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|Named Person:||Samuel Denny; Samuel Mather; Jonathan Prince; Joseph Prince; Thomas Prince; Prince family.|
|Document Type:||Book, Archival Material|
|All Authors / Contributors:||
|Description:||6 v. ; octavo. 1 folder (7 items).|
Three octavo volumes also pertain to Thomas Prince. There is a diary for 1737, written in Nathaniel Ames' Almanack, containing brief entries concerning cash accounts, visits, preaching, the presentation of his Chronological History to the General Court, funerals, family events, and references to his friend Samuel Mather (1706-1785). An account book for his Rutland, Mass. landholdings, 1733-1778, contains signed receipts for tax payments, calculations on the accounts of Rutland taxes voted by the proprietors from 1714 to 1743, a list of his rights in the proprietors' section of Rutland, and account lists of the interest and taxes in Rutland of his brother-in-law Samuel Denny (1689-1772). A third volume contains undated sermons by Thomas Prince concerning death and dying.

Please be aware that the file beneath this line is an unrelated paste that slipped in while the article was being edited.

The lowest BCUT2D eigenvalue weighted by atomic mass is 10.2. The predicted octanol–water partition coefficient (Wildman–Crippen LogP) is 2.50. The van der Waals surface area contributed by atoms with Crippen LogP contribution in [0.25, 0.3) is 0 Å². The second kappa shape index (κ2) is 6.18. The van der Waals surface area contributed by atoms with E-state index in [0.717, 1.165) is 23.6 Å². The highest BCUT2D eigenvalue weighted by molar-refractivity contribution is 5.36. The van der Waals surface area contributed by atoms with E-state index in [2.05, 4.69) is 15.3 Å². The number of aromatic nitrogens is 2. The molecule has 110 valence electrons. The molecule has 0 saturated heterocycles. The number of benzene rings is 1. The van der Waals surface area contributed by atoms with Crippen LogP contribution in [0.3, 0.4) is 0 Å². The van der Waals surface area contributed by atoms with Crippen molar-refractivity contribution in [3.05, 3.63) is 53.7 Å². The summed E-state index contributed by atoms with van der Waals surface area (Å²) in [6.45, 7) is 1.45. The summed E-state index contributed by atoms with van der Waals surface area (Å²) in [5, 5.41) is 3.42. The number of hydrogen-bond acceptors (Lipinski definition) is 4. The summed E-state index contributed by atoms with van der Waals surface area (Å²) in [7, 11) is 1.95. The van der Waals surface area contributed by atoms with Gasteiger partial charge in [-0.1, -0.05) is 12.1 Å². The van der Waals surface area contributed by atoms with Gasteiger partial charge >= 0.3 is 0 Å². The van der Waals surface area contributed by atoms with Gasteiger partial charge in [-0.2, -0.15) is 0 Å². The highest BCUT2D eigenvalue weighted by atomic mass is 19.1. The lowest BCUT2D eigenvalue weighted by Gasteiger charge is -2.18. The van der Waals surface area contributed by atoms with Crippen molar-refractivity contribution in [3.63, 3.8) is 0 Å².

Joseph Prince, cousin of Thomas Prince, kept a series of diaries in Ames' Almanacks, bound together, from 1736 to 1741. Prince was a sea captain sailing out of Boston on board the sloop "Hannah." The entries are marginal notes concerning cash accounts, calculations, and brief daily references to his arrival and departures from various ports.
Dr. Jonathan Prince's diary/almanac, for the period 1724 to 1730, contains brief entries referring to his occasionally "keeping school" in Salem Village, his accounts of paper-selling, cash accounts, quotations of proverbs, notes in Latin concerning medicinal prescriptions, and references to the earthquake of 1727.
The collection also includes a volume written by John D. Prince ( - ) entitled "Chemical Receipts," 1805-1822, which contains many detailed recipes for the dyeing and staining of cloth into specific colors, with references to the handling of different fabric types, bleaching processes, recipes for cleaning and blacking boots, and the use of such items as "British gum." Included are several fabric samples pasted on the leaves.